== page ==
d by the Advocate and by many others that the Earl would cause the young Prince to be detained in England as long as Philip William, his brother, had been kept in Spain. He observed peevishly that he knew how it had all been brought about.
Words, of course, and handsome compliments were exchanged between the Governor and the States-General on his departure. He protested that he had never pursued any private ends during his administration, but had ever sought to promote the good of the country and the glory of the Queen, and that he had spent three hundred thousand florins of his own money in the brief period of his residence there.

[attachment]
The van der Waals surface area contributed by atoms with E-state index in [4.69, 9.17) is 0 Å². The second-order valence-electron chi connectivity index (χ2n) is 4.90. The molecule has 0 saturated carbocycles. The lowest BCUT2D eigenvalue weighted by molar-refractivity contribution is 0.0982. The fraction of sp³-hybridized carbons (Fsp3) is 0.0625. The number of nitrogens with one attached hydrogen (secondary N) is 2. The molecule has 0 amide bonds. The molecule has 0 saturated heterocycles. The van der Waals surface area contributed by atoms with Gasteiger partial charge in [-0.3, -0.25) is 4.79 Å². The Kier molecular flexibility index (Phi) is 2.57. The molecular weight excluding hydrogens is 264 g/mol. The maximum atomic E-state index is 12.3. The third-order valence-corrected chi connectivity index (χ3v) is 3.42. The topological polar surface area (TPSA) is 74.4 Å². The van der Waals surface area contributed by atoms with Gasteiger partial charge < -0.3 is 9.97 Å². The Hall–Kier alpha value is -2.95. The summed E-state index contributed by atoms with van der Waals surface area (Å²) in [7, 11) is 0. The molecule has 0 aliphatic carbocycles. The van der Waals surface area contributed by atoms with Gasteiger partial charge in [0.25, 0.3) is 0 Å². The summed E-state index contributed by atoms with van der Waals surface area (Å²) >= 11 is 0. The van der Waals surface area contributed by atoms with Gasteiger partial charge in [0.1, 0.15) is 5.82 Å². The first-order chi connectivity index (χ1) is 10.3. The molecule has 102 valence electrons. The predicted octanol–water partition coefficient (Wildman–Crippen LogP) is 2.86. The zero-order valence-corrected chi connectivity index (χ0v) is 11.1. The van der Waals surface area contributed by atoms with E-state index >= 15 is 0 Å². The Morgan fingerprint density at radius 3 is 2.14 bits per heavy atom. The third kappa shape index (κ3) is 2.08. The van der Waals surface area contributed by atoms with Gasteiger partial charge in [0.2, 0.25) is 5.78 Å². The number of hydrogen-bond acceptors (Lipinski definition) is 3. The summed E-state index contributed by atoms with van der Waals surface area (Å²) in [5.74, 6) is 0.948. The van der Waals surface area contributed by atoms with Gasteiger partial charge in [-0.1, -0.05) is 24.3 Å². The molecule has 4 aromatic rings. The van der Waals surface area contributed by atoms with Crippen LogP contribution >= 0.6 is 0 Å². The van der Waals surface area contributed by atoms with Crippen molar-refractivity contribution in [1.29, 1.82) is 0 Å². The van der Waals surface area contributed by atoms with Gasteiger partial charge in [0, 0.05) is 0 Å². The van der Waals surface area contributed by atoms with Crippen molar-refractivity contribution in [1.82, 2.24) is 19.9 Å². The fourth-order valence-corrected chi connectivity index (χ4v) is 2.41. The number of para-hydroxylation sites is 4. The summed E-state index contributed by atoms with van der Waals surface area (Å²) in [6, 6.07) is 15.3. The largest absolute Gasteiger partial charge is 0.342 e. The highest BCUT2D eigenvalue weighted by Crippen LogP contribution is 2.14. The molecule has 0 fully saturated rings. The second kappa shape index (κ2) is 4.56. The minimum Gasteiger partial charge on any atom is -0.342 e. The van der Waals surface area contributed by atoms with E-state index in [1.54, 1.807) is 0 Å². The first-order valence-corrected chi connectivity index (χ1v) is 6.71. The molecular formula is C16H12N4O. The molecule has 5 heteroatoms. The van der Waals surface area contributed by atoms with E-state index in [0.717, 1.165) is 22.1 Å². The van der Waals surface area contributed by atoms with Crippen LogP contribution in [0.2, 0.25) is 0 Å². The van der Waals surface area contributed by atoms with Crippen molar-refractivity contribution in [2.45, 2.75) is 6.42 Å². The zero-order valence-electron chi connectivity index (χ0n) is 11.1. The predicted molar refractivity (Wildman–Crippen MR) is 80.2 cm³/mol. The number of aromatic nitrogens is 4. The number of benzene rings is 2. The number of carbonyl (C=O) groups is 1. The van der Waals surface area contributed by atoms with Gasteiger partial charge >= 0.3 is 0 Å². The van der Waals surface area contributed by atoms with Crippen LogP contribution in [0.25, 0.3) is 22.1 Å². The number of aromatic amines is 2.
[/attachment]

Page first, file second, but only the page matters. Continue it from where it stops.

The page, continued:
The Advocate, on part of the States, assured him that they were all aware that in the friendship of England lay their only chance of salvation, but that united action was the sole means by which that salvation could be effected, and the one which had enabled the late Prince of Orange to maintain a contest unequalled by anything recorded in history. There was also much disq